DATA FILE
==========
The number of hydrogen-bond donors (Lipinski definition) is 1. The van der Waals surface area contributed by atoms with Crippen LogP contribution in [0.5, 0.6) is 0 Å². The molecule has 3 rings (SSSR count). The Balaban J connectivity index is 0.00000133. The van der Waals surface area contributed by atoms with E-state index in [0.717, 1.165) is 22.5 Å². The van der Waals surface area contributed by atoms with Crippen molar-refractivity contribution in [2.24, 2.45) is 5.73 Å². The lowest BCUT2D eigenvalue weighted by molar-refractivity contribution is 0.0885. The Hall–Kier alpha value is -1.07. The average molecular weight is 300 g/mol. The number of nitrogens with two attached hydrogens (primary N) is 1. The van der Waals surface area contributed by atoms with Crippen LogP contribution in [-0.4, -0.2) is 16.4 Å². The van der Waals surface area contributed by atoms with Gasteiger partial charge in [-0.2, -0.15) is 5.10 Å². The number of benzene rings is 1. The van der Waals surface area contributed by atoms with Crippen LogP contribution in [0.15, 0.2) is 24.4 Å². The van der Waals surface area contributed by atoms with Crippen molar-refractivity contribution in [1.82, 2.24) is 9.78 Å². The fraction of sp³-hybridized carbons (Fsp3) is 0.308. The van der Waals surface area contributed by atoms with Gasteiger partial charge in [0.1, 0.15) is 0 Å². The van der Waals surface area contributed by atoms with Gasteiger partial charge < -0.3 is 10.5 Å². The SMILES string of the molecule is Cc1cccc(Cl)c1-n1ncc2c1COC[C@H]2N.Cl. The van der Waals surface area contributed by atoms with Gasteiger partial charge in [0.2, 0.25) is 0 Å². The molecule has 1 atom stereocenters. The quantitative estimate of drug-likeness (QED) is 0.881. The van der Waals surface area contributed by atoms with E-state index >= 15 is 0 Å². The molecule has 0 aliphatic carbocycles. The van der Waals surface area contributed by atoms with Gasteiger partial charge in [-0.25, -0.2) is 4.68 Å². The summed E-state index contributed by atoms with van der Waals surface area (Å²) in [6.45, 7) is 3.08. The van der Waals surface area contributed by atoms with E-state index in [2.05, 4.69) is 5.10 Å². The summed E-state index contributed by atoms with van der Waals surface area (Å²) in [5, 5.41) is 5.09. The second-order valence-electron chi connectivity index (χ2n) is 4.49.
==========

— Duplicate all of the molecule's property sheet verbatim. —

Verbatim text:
The number of hydrogen-bond donors (Lipinski definition) is 1. The van der Waals surface area contributed by atoms with Crippen LogP contribution in [0.5, 0.6) is 0 Å². The molecule has 3 rings (SSSR count). The Balaban J connectivity index is 0.00000133. The van der Waals surface area contributed by atoms with E-state index in [0.717, 1.165) is 22.5 Å². The van der Waals surface area contributed by atoms with Crippen molar-refractivity contribution in [2.24, 2.45) is 5.73 Å². The lowest BCUT2D eigenvalue weighted by molar-refractivity contribution is 0.0885. The Hall–Kier alpha value is -1.07. The average molecular weight is 300 g/mol. The number of nitrogens with two attached hydrogens (primary N) is 1. The van der Waals surface area contributed by atoms with Crippen LogP contribution in [-0.4, -0.2) is 16.4 Å². The van der Waals surface area contributed by atoms with Gasteiger partial charge in [-0.2, -0.15) is 5.10 Å². The number of benzene rings is 1. The van der Waals surface area contributed by atoms with Crippen LogP contribution in [0.15, 0.2) is 24.4 Å². The van der Waals surface area contributed by atoms with Crippen molar-refractivity contribution in [1.82, 2.24) is 9.78 Å². The fraction of sp³-hybridized carbons (Fsp3) is 0.308. The van der Waals surface area contributed by atoms with Gasteiger partial charge in [0.1, 0.15) is 0 Å². The van der Waals surface area contributed by atoms with Gasteiger partial charge < -0.3 is 10.5 Å². The SMILES string of the molecule is Cc1cccc(Cl)c1-n1ncc2c1COC[C@H]2N.Cl. The van der Waals surface area contributed by atoms with Gasteiger partial charge in [0.2, 0.25) is 0 Å². The molecule has 1 atom stereocenters. The quantitative estimate of drug-likeness (QED) is 0.881. The van der Waals surface area contributed by atoms with E-state index >= 15 is 0 Å². The molecule has 0 aliphatic carbocycles. The van der Waals surface area contributed by atoms with Gasteiger partial charge in [-0.25, -0.2) is 4.68 Å². The summed E-state index contributed by atoms with van der Waals surface area (Å²) in [6.45, 7) is 3.08. The van der Waals surface area contributed by atoms with E-state index in [2.05, 4.69) is 5.10 Å². The summed E-state index contributed by atoms with van der Waals surface area (Å²) in [5, 5.41) is 5.09. The second-order valence-electron chi connectivity index (χ2n) is 4.49.